It turns out that King Richard was in Peru when the disastrous earth quake happened that killed 500 people. Some see it as a strange coincidence that Stallman was there at the time. But think about it, perhaps it was a sign?
More than 500 people were killed when Peru was hit with by an enormous earthquake last week. When we learned that Richard Stallman, founder of the Free Software Foundation and author of the GPL under which the GNU/Linux operating system is licensed, was in Peru during the quake, we asked if he would share his experiences with us. Here's his report.
Posted by IT Conservative at 4:11 AM
This is disgusting, so let's hope it's a really bad joke. Phoronix:
There has been a new batch of rumors swirling about Google producing a "gPhone" mobile telephone after a Reuters reporter stated High Tech Computer Corp would be designing the Linux phone for Google. A friendly penguin has told us at Phoronix that Google is looking to team up with OpenMoko for their "gPhone". Google will not be using the FIC Neo1973 GTA01, but they will be bringing the open-source OpenMoko platform to their own hardware, which looks to be manufactured through HTC, and making a few changes along the way.
I can't find words. Let's just hope that it's not true.
Posted by IT Conservative at 3:09 AM
Tuesday, August 21, 2007
Linux.com (don't worry, I emptied my cache after visiting this site):
The OSI License-Discuss mailing list has been ablaze for the past few days since Microsoft submitted its Permissive License (MS-PL) to the OSI [Open Source Initiative] for official open source license approval. Jon Rosenberg, source program director for Microsoft, posted, "Microsoft believes that this license provides unique value to the open source community by delivering simplicity, brevity, and permissive terms combined with intellectual property protection."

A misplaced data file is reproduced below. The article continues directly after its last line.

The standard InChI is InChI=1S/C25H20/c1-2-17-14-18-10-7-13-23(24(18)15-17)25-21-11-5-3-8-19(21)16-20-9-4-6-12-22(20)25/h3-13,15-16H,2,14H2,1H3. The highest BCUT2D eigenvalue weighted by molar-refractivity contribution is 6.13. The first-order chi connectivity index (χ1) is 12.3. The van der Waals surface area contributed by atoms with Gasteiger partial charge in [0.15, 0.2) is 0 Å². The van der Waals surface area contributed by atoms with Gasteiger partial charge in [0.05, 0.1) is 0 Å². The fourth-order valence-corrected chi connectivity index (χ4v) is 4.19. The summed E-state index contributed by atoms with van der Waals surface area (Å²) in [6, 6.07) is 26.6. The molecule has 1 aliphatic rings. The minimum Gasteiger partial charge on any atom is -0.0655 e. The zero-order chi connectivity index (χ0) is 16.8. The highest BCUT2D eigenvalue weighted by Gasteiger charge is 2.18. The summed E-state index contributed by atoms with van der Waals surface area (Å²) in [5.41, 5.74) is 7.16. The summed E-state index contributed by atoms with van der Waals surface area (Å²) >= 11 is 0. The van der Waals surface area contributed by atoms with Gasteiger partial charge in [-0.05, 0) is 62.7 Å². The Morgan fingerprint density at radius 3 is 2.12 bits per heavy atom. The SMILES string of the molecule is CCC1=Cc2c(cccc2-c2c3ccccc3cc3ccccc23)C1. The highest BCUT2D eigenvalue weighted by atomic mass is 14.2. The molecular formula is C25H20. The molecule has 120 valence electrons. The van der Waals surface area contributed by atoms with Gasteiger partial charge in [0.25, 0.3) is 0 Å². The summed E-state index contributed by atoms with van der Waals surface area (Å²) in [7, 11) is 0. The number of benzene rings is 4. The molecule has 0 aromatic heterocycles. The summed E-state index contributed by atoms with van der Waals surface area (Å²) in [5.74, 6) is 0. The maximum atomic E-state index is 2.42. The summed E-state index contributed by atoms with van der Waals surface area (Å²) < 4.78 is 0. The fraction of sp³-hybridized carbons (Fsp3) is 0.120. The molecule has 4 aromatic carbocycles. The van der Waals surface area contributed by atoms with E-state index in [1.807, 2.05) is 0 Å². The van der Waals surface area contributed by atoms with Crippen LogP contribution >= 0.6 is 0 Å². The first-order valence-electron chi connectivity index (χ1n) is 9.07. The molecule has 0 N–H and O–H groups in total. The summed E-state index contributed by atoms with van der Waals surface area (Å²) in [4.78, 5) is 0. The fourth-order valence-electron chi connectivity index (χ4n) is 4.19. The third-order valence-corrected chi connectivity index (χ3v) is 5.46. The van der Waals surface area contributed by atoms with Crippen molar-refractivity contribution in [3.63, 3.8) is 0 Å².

So Microsoft is getting a bit into the open source game. To the lay eye this may seem like a strange move. Is Microsoft opening up?
Of course not. Microsoft is doing exactly what the GPL has been doing -- growing like a cancer and silently killing an industry. Except now it's Microsoft that is going to kill what has become an industry of its own: open source. Microsoft's tactic is simple: stretch the meaning of the term open source.
Open source is already a stretched term. It started out as Free Software, you know, the brainchild of King Richard. However people found it too political and, frankly, extremist. So they created something more liberal: open source.
Microsoft will now start submitting licenses that are more and more restrictive. The first step is the Permissive License. When this one is accepted, Microsoft will create a more restrictive one. Not much more restrictive, just a little. So the open source people will say, well, we accepted the previous one and this one is only a little bit more restrictive, so we'll allow it.
Give it a few years and open source will be just as closed as your average bank safe.
Posted by IT Conservative at 7:28 AM
In a statement posted on the company's support page, the company claims: "The disruption was initiated by a massive restart of our user's computers across the globe within a very short timeframe as they re-booted after receiving a routine software update." This is presumably the Windows updates that were sent out on Patch Tuesday last week, which required the PC to be restarted.
What is that? How has this all of the sudden become a problem for Skype? Windows computers are improved all the time by Microsoft updates, why hasn't Skype gone down before?
I think someone is pointing fingers.
Posted by IT Conservative at 12:01 AM